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Are Mobile Homes a Bad Investment?

Mobile homes have come a long way since your grandparents’ time. The trailer homes of the 1950s have given way to the homes of today—and sometimes, you can hardly tell the difference between the two without a good, hard look.

Better-looking options at affordable prices are helping mobile homes make a bit of a comeback these days. And thanks to the red-hot housing market in most areas, many people are considering saving money by downsizing to mobile homes. Sounds good, right? But is this a good idea in the long run?

Nope!

Mobile homes are a terrible investment because they drop in value super fast—the same way your car loses value the second you drive it off the lot. Investing in a mobile home isn’t like investing in real estate. Why? Because the land the mobile home sits on is real estate, but the home is considered personal property.

Listen: We’re not saying mobile homes aren’t nice. There are some really snazzy-looking ones out there! Heck, some of the more modern manufactured homes might even be engineered better than some older “regular” homes (seriously . . . how is that shack down the street still standing?). But that doesn’t make them good long-term investments.

Mobile vs. Manufactured vs. Modular

First, let’s define the terms we’ll be using—mobile, manufactured and modular. While these types of homes all exist in the same family of construction methods, there are some important differences between them.

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Let’s look at mobile homes, the grandpa of the family. When most people hear the term mobile home, they usually think of the classic, self-contained shoebox-shaped houses typically seen in trailer parks—the ones made popular in the mid-1900s. Depending on how they’re built, mobile homes can be transported either with a tow hitch and a truck (like a camping trailer) or on the back of a flatbed.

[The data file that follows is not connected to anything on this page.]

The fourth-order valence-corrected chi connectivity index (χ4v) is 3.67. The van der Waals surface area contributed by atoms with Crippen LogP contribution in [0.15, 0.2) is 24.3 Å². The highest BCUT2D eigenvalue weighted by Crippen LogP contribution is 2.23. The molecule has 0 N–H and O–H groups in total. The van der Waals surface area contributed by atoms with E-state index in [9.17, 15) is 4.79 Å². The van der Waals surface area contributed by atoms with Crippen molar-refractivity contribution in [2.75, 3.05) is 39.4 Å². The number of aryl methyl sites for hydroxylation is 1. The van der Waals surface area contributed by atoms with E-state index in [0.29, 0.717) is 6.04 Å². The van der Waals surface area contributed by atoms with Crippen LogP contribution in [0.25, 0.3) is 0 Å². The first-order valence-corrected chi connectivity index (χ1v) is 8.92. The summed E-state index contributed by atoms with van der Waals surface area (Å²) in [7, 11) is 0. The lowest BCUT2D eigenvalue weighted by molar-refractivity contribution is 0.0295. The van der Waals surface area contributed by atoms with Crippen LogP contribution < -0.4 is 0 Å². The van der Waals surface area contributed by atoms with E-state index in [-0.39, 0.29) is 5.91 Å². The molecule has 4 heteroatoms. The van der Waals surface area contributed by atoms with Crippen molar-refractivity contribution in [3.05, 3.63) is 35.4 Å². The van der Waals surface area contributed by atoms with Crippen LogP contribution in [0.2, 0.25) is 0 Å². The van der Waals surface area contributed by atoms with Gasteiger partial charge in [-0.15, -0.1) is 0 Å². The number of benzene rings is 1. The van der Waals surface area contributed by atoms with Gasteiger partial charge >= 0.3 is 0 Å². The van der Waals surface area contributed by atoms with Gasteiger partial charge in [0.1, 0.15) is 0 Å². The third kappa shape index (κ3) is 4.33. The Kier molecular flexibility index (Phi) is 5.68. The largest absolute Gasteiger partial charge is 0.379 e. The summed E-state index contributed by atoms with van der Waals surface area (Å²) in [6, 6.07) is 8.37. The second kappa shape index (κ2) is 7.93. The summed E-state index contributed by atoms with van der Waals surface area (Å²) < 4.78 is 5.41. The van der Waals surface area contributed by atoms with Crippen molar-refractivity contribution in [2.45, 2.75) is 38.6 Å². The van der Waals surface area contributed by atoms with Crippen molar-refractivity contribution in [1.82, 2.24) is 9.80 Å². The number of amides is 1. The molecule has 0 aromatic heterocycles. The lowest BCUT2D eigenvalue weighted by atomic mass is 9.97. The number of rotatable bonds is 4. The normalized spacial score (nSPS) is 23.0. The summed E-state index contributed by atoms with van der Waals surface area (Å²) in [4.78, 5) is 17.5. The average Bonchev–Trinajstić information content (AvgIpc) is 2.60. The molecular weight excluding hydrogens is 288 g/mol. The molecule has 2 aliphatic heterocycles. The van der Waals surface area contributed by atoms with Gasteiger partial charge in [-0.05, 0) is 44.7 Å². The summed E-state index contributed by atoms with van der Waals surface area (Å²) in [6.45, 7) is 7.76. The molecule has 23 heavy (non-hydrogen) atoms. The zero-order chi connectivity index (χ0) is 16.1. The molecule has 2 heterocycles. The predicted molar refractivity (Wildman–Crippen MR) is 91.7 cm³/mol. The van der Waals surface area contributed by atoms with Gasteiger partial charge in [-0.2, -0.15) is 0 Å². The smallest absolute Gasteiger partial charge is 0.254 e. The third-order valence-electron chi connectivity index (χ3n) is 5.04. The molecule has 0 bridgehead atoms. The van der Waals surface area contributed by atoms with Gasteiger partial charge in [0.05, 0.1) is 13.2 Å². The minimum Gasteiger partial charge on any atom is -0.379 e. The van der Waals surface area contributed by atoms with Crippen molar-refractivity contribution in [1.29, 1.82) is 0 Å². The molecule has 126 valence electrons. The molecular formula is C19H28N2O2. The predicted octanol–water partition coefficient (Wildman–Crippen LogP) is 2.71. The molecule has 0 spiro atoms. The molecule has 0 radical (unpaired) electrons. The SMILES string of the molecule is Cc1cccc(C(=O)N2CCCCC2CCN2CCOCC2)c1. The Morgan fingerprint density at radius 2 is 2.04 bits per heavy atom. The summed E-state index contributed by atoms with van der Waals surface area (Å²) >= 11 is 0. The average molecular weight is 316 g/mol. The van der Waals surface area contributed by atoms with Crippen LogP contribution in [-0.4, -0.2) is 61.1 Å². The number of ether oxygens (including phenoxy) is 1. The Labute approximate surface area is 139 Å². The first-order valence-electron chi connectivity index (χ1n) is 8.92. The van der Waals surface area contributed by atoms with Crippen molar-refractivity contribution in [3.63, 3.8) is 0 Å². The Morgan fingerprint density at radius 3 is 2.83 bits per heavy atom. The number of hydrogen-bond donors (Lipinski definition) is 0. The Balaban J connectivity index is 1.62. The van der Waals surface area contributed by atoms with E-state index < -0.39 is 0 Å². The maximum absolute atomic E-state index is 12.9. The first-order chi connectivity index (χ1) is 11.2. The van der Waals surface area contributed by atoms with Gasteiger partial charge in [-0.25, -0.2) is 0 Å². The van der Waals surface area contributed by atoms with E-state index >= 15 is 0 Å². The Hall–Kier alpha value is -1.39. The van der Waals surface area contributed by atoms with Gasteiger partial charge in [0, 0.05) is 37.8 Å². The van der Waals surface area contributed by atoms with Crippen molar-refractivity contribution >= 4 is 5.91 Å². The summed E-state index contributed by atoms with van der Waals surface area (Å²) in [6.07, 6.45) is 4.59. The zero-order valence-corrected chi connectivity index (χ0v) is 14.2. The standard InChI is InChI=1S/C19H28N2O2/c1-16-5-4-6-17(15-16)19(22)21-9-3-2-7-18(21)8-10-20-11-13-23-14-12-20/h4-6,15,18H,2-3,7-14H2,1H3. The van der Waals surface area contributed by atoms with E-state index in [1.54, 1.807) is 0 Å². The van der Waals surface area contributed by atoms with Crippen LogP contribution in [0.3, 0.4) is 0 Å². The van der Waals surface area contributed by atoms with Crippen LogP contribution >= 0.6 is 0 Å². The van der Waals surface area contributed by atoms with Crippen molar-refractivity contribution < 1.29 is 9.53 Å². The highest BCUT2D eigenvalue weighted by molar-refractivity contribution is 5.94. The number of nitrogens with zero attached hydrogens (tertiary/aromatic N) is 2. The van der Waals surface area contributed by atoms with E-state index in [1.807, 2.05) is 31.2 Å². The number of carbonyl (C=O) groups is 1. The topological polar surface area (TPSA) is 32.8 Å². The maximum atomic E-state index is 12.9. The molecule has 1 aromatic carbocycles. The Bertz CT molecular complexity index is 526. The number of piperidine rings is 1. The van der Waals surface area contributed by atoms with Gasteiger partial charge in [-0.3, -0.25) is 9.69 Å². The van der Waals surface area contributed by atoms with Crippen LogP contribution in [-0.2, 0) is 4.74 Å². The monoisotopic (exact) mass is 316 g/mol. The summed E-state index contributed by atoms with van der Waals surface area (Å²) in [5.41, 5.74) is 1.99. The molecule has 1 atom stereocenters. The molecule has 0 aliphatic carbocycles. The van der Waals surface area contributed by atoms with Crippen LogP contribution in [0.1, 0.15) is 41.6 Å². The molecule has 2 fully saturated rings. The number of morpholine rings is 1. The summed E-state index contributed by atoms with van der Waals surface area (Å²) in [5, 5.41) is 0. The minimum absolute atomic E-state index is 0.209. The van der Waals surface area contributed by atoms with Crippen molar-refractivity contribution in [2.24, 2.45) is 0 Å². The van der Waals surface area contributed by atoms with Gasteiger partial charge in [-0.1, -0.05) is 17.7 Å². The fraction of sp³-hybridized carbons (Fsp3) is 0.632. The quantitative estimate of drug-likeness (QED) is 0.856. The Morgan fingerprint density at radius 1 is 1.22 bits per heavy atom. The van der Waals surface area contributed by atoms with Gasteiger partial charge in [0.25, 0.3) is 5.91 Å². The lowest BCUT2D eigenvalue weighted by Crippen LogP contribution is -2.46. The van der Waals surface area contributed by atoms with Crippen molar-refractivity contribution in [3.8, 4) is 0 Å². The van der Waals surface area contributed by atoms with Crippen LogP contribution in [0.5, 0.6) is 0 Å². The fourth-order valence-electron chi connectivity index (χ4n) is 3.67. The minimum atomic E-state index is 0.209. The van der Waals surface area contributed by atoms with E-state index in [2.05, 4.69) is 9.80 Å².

A manufactured home is the son of the mobile home—better educated with a fancy degree but basically the same as his dad. In 1974, mobile home standards changed a lot when the federal government passed the National Mobile Home Construction and Safety Act. Then, two years later, the Department of Housing and Urban Development (HUD) rolled out the Manufactured Home Construction and Safety Standards. From that point on, all mobile homes had to be built to meet universal standards. Not only that but mobile homes also got a name change. Legally, they became “manufactured homes” (come get your diploma!).

But even with all the fancy, sophisticated additions and certificates, the manufactured home is still constructed on a moveable foundation (it’s still got Dad’s DNA).

If a mobile home made after 1976 is built to HUD’s standards (meaning all of them) and could potentially be moved, HUD now lumps it into the “manufactured home” label.1 Wow, a one-size-fits-all name from the government? Who would have guessed?

Like their pre-1976 parent, today’s manufactured homes come in three sizes: single, double and triple-wide. Just like the name sounds, you can build your manufactured home to double or triple the standard size (usually 500 to 1,200 square feet), depending on how much room you want.2 That’s potentially three shoebox-size trailers’ worth of space!

For the sake of this article (and simplicity), we’ll use the term “mobile home” to talk about these types of homes. The only one we’re not including in this category is modular homes. Here’s why:

A modular home is the sophisticated city cousin of the mobile home family—similar but different. It’s the only manufactured home that technically isn’t mobile. The pieces of the modular house are built in a factory, like its relatives, but then the pieces are attached to a permanent foundation at the home site and built to local building codes, just like stick-built homes. When it’s all done and ready to be moved into, you can barely tell the difference between it and a conventionally built home. This house isn’t going anywhere!

They all have one thing in common, though: Unlike conventional stick-built homes that are constructed entirely at the home’s final location, these homes are built in pieces off-site in a factory and carted over on trucks. That’s why they’re often referred to as “prefabricated.”

No matter what name they’re under, all mobile homes eventually lose value to some degree. It might not be fair, but perception is a big factor in the mobile home market.

If the average person can look at your mobile home and think it came in on a truck, your home won’t go up in value.

How Much Do Mobile Homes Cost? 

According to the U.S. Census Bureau, the average price of a new mobile home was nearly $112,000 in November of 2021.3 Of course, the price varies with the size and look of the home:

 

Type

Avg. Cost

Avg. Living Space

Bedrooms

Bathrooms

Single-Wide

$76,400

400–1,400 sq. ft.4

1–2

1–2

Double-Wide

$139,900

1,100–2,400 sq. ft.5

2–3

26

If you’re looking for the stats on triple-wide homes, the Census Bureau doesn’t call out the numbers for them (womp womp). They were just lumped in with the total amount.